The Supreme Court in the matter of SEBI v. M/s. Akshya Infrastructure Private Limited has considered the question of whether an open offer for purchase of shares of the target company, voluntarily made through a public announcement, can be permitted to be withdrawn if such an open offer has become uneconomical.
The acquirer, M/s Akshya Infrastructure Private Limited, is a part of the promoter group of the target company, MARG Limited. It had made several acquisitions, between 2006-2010, in excess of the 5% creeping acquisition limit under the SEBI (SAST) Regulations, 1997. Though in breach, the acquirer made a voluntary open offer in October, 2011, scheduling the tendering period to commence from December, 2011. Due to certain reasons, the acquirer expressed its desire on 29 March, 2012 to withdraw the open offer. SEBI’s comments on the draft letter of offer were received by the acquirer on 30 November, 2012, after a delay of 13 months from filing, without any reference to the acquirer’s request to withdraw the open offer. SEBI’s comments, in effect, mandated that the open offer fructify after incorporating its suggestions on the same. Appealing against SEBI’s directions, primarily on the ground that the delay rendered the open offer unviable and academic, the acquirer obtained a favourable ruling from SAT on the issue. In appeal from SAT’s decision, SEBI placed before the Supreme Court various arguments hinging on various provisions of the SEBI (SAST) Regulations, 1997 and an earlier Supreme Court decision in Nirma Industries & Anr. v. SEBI to state that no special dispensation was accorded to voluntary open offers, under the law, in respect to their withdrawal.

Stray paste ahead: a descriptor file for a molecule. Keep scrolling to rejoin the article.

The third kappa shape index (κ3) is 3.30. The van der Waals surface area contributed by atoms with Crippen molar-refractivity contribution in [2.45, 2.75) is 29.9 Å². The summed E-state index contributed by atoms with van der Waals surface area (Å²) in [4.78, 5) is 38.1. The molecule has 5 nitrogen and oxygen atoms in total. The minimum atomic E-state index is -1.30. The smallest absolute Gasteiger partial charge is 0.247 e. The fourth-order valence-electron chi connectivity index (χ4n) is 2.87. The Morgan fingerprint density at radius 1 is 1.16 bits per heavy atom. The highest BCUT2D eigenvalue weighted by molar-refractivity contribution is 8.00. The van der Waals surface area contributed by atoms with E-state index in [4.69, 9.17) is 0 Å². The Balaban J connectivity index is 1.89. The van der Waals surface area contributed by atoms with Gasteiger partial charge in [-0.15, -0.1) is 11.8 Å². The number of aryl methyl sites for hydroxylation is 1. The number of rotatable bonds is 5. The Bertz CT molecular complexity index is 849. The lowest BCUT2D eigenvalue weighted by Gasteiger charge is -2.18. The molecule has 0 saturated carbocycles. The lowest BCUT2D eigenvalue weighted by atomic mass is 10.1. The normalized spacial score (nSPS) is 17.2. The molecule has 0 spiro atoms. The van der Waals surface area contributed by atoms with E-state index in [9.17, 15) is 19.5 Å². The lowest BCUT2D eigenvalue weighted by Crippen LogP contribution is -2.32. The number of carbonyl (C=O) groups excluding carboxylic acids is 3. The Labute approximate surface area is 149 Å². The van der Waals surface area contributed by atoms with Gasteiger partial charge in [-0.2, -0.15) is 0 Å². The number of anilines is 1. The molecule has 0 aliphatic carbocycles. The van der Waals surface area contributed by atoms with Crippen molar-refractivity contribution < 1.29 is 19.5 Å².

Taking cognisance of various arguments, some interpretative, the Supreme Court rapped SEBI on the knuckles for its delay of 13 months in giving its comments on the draft letter of offer, but declined to make the delay, or economic unviability of the open offer, a valid ground for relief to the acquirer. In the absence of such a ground in the exempting provision of the SEBI (SAST) Regulations, 1997, the Supreme Court ordered the setting aside of SAT’s decision and the implementation of SEBI’s directions to make the offer.
While the Supreme Court and SEBI played by the book in this case, regulatory propriety dictates that SEBI not consider this ruling as permissive, in relation to its responsibilities to market participants. As a regulator, SEBI owes a significant duty of care to foster a compliant, yet conducive business environment.